A SOUTH Chard farmer has changed his business in a bid to improve sustainability.

Matt Lampey, who runs a 165 acre farm, has signed up to start selling his cows online in what's known as 'crowdbutching'.

Through Buyacow.uk, customers can sign up to buy a share of the cow. When the cow is 100 per cent sold, its transported to a butcher where the meat is matured for three weeks before being delivered.

Mr Lampey said: “Crowdfunding, or crowdbutching, is a brand new concept in meat shopping. Nothing is wasted. Only when the entire cow has been bought does it go to the butcher. What’s more, the entire cow is used. Everything is sold, from nose to tail. Even the hide and bones are repurposed, and it’s a genuinely sustainable way to buy meat.

“I partnered with Buyacow because I wanted to find a way of connecting what we’re doing more directly to the consumer. Buyacow offer a unique service that brings lots of strangers together to buy a single cow. This process gives people a greater understanding of exactly where each animal was reared and what kind of life it had. It’s just a great way of purchasing high-quality meat.”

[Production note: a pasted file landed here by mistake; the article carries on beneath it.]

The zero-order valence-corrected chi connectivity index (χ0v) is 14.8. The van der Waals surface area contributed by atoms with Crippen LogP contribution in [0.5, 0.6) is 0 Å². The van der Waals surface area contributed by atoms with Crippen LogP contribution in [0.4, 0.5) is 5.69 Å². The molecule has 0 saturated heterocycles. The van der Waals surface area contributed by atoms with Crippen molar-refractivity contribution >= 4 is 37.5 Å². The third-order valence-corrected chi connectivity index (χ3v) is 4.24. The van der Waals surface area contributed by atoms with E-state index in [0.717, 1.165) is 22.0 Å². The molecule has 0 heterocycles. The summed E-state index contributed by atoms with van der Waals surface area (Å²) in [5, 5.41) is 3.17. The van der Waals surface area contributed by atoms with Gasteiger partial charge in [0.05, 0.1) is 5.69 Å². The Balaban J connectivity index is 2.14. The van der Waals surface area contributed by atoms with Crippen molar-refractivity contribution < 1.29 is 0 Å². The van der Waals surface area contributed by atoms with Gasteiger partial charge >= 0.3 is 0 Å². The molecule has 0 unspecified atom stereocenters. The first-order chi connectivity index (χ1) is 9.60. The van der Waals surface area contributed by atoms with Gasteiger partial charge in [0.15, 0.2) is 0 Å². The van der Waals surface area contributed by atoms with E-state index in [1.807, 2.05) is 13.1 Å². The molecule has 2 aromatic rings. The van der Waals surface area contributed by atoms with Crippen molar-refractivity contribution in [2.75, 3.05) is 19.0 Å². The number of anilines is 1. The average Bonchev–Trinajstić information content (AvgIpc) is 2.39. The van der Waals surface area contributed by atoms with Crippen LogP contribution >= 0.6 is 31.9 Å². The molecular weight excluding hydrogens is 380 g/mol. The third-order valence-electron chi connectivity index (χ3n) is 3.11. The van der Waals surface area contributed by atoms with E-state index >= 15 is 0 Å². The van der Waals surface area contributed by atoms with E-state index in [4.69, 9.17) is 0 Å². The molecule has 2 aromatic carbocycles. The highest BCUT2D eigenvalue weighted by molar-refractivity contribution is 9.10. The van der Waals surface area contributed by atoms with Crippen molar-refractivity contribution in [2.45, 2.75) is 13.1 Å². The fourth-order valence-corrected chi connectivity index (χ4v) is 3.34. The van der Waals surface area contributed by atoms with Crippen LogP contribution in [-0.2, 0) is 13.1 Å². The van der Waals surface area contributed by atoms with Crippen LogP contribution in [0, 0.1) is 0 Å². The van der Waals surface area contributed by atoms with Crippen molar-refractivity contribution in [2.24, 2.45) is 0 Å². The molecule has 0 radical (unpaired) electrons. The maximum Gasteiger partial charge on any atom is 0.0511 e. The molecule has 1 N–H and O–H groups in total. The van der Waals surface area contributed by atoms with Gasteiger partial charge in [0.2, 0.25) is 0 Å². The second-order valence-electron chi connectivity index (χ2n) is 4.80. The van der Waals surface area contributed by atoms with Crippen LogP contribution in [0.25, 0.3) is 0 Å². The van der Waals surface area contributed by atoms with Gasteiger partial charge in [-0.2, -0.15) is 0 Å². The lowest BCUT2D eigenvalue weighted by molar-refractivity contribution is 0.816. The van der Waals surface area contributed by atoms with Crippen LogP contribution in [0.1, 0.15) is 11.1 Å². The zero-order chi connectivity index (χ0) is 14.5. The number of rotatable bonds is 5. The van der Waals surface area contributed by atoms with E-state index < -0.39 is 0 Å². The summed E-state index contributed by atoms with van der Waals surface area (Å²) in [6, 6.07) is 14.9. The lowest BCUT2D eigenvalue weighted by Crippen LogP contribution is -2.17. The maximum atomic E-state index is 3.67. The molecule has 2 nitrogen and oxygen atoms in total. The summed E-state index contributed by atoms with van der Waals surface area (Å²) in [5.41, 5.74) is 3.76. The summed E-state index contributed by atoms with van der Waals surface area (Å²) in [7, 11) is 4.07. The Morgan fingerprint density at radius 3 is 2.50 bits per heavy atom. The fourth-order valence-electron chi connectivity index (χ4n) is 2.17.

Matt’s family-run business has been in operation for more than 19 years. He runs the farm with his father Albert, where they are responsible for around 300-400 Charolais, Limousin, British Blue and Shorthorn cows.

Iman Fatehi, country lead at Buyacow.uk said: “It doesn’t get more transparent or accountable than this. More and more people want to buy their beef locally, they want to know exactly what they are eating and where it has come from. Unlike the supermarkets and traditional butchers, with this concept, there’s no unwanted beef to dispose of.

"Matt is passionate about sustainability and animal welfare and the ethical practices he's undertaken have helped to rear some of Somerset's most sought after grass-fed cows. We only work with the best, most reputable farmers.”

Customers on average order around three per cent of a cow at a time. It's delivered in freezer boxes with no additives, colours of preservatives.

Mr Lampey added: “Our cows are pasture-based, so they stay out on the grass for as long as possible. I think that’s the most sustainable way of farming beef. The cows enjoy plenty of fresh air and sunshine, as nature intended, with no stress on the animal."